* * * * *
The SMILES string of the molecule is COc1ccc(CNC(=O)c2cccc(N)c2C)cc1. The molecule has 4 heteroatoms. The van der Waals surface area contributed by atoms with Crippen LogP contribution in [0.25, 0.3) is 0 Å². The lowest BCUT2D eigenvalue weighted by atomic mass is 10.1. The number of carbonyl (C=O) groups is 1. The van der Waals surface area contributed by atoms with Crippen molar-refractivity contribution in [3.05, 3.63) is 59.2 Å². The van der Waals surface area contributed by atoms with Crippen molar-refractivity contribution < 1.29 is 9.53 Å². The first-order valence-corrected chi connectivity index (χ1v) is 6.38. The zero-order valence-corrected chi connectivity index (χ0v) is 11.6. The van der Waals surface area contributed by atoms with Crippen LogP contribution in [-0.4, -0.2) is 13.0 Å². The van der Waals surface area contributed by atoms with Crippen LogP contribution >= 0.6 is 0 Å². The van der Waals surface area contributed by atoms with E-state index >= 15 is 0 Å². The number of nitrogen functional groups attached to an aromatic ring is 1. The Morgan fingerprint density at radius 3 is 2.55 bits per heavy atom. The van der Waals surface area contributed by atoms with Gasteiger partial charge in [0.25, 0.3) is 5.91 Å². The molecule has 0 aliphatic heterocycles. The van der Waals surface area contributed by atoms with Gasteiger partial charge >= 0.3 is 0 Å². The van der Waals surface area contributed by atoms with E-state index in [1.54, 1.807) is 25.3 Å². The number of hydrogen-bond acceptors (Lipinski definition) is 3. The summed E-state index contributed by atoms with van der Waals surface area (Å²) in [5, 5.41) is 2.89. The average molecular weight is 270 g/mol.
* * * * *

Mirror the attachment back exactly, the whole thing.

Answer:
The SMILES string of the molecule is COc1ccc(CNC(=O)c2cccc(N)c2C)cc1. The molecule has 4 heteroatoms. The van der Waals surface area contributed by atoms with Crippen LogP contribution in [0.25, 0.3) is 0 Å². The lowest BCUT2D eigenvalue weighted by atomic mass is 10.1. The number of carbonyl (C=O) groups is 1. The van der Waals surface area contributed by atoms with Crippen molar-refractivity contribution in [3.05, 3.63) is 59.2 Å². The van der Waals surface area contributed by atoms with Crippen molar-refractivity contribution < 1.29 is 9.53 Å². The first-order valence-corrected chi connectivity index (χ1v) is 6.38. The zero-order valence-corrected chi connectivity index (χ0v) is 11.6. The van der Waals surface area contributed by atoms with Crippen LogP contribution in [-0.4, -0.2) is 13.0 Å². The van der Waals surface area contributed by atoms with Crippen LogP contribution >= 0.6 is 0 Å². The van der Waals surface area contributed by atoms with E-state index >= 15 is 0 Å². The number of nitrogen functional groups attached to an aromatic ring is 1. The Morgan fingerprint density at radius 3 is 2.55 bits per heavy atom. The van der Waals surface area contributed by atoms with Gasteiger partial charge in [0.25, 0.3) is 5.91 Å². The molecule has 0 aliphatic heterocycles. The van der Waals surface area contributed by atoms with Gasteiger partial charge >= 0.3 is 0 Å². The van der Waals surface area contributed by atoms with E-state index in [1.54, 1.807) is 25.3 Å². The number of hydrogen-bond acceptors (Lipinski definition) is 3. The summed E-state index contributed by atoms with van der Waals surface area (Å²) in [5, 5.41) is 2.89. The average molecular weight is 270 g/mol.